Canadian fantasy author Guy Gavriel Kay offers his two cents regarding genre novels not being recognized for prestigious literary award in this article from the Globe and Mail.
Here's an extract:
And right now, perhaps even more heatedly, there's yet another spat in spate. This one is a battle over Britain's own top literary award, the Man Booker Prize. The fine science-fiction writer Kim Stanley Robinson just wrote a piece blasting how that prize utterly ignores SF, always has, and seems lately to be only about historical fiction ... and, well, what's with that?
A historical fiction novel did, indeed, receive the award last week, Hilary Mantel's Wolf Hall. But I have an academic, deeply knowledgeable about the, well, the history of historical fiction, who points out that until very recently it had no stature or esteem at all, that as a genre it was as ignored as SF and fantasy, dismissed as even more lowbrow.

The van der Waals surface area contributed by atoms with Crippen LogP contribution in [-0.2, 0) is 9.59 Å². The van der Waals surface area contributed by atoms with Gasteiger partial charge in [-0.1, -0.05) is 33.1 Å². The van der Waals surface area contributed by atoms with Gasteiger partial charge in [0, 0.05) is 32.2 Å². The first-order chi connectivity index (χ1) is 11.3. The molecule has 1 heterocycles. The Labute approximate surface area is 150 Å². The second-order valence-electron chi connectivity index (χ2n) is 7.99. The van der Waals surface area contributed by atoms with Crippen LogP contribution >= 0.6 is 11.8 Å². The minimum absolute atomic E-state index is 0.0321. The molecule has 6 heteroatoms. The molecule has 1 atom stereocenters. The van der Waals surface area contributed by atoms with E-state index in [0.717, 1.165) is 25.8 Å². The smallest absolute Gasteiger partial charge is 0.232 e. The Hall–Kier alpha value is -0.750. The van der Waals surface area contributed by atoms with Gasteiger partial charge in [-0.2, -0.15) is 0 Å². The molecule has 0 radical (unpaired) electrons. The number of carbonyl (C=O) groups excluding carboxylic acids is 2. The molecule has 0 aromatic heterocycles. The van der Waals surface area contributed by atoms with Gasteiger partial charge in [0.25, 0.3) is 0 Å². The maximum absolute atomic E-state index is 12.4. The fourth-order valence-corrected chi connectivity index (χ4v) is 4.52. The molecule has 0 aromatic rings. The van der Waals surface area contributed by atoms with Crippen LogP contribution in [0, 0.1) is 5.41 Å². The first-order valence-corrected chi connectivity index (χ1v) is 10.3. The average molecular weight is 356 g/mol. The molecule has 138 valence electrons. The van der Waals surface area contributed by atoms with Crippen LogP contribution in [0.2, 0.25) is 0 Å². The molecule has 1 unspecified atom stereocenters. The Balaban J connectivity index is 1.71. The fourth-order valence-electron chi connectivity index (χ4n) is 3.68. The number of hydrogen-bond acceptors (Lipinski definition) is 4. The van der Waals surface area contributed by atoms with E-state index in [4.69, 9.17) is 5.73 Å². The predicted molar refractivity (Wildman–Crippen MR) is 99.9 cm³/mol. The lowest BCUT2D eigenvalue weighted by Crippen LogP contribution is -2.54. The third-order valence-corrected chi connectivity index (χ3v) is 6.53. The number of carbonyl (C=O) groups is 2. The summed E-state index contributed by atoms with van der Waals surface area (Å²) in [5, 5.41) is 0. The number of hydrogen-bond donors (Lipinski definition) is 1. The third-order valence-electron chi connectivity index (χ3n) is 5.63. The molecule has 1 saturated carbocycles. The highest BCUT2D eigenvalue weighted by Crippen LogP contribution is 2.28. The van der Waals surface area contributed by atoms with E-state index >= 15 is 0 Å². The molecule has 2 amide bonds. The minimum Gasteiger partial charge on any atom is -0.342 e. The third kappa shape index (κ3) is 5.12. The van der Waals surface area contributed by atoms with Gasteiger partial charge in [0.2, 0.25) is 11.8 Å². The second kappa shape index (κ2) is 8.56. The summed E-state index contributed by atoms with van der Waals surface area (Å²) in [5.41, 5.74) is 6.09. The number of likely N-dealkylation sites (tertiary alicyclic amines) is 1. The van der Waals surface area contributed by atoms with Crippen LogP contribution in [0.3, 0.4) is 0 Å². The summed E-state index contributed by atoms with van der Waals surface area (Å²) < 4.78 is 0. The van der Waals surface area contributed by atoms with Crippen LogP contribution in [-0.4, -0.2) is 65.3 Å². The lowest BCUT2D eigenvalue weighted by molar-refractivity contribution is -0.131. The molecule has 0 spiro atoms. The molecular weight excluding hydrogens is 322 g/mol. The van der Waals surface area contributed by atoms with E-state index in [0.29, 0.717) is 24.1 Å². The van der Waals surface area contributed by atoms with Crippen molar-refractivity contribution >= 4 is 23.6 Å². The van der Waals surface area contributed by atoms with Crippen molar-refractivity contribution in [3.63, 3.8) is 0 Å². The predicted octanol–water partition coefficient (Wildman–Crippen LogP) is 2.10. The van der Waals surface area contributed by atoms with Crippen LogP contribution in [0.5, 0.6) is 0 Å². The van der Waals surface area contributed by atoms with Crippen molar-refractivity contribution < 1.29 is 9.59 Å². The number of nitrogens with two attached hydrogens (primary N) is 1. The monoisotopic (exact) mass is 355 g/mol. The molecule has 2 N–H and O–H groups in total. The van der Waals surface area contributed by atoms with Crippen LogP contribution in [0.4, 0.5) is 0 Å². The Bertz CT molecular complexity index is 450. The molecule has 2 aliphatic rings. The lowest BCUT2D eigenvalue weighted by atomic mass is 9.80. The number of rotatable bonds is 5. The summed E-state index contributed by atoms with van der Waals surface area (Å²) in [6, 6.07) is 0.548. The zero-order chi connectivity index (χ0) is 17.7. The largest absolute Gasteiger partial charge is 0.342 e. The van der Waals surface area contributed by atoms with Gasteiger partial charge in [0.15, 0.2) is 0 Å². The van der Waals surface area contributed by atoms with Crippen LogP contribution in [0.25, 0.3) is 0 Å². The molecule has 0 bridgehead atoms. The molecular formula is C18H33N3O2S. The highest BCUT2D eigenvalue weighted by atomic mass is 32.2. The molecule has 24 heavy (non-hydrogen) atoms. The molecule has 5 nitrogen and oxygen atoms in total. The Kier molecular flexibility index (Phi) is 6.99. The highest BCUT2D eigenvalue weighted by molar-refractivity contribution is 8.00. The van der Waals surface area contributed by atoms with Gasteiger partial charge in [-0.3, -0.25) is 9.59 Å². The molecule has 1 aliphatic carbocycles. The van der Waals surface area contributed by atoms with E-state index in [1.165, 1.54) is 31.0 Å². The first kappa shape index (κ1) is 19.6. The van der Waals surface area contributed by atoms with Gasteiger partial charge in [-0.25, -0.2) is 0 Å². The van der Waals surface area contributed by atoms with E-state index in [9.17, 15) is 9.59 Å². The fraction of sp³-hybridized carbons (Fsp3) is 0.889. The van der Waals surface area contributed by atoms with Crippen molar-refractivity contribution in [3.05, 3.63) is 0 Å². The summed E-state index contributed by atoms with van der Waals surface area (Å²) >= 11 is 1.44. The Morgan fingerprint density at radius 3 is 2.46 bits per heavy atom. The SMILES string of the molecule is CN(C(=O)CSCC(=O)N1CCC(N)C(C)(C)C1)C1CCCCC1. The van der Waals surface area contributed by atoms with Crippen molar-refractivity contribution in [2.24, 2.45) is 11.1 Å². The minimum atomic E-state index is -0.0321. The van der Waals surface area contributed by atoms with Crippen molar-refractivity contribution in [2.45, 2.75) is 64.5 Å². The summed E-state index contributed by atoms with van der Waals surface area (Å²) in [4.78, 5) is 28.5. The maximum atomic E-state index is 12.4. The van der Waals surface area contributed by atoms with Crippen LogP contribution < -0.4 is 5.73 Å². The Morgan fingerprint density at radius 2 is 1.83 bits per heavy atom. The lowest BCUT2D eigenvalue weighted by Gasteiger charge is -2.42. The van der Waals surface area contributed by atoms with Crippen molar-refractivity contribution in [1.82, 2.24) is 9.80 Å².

In purely commercial terms, of course, Tudor-era novels these days about fetching heroines shown half-decapitated on the covers in elegant gowns have made the genre hot. (And how perfect is it to show beheaded women in a Tudor setting?)
One of this year's Booker judges, John Mullan, replied to Robinson's comments with an almost definitively asinine comment. It was Hall of Fame-quality idiocy. After first noting that he was “not aware of science fiction” (which might normally preclude going on to comment), he proceeded to declare, through the foot in his mouth, that it was “bought by a special kind of person who has special weird things they go to and meet each other.” I do admit to wondering what size shoe Professor Mullan wears, and how it fits between his teeth, and whether he teaches grammar.
Speaking of Kay, I simply can't wait to read Under Heaven this spring!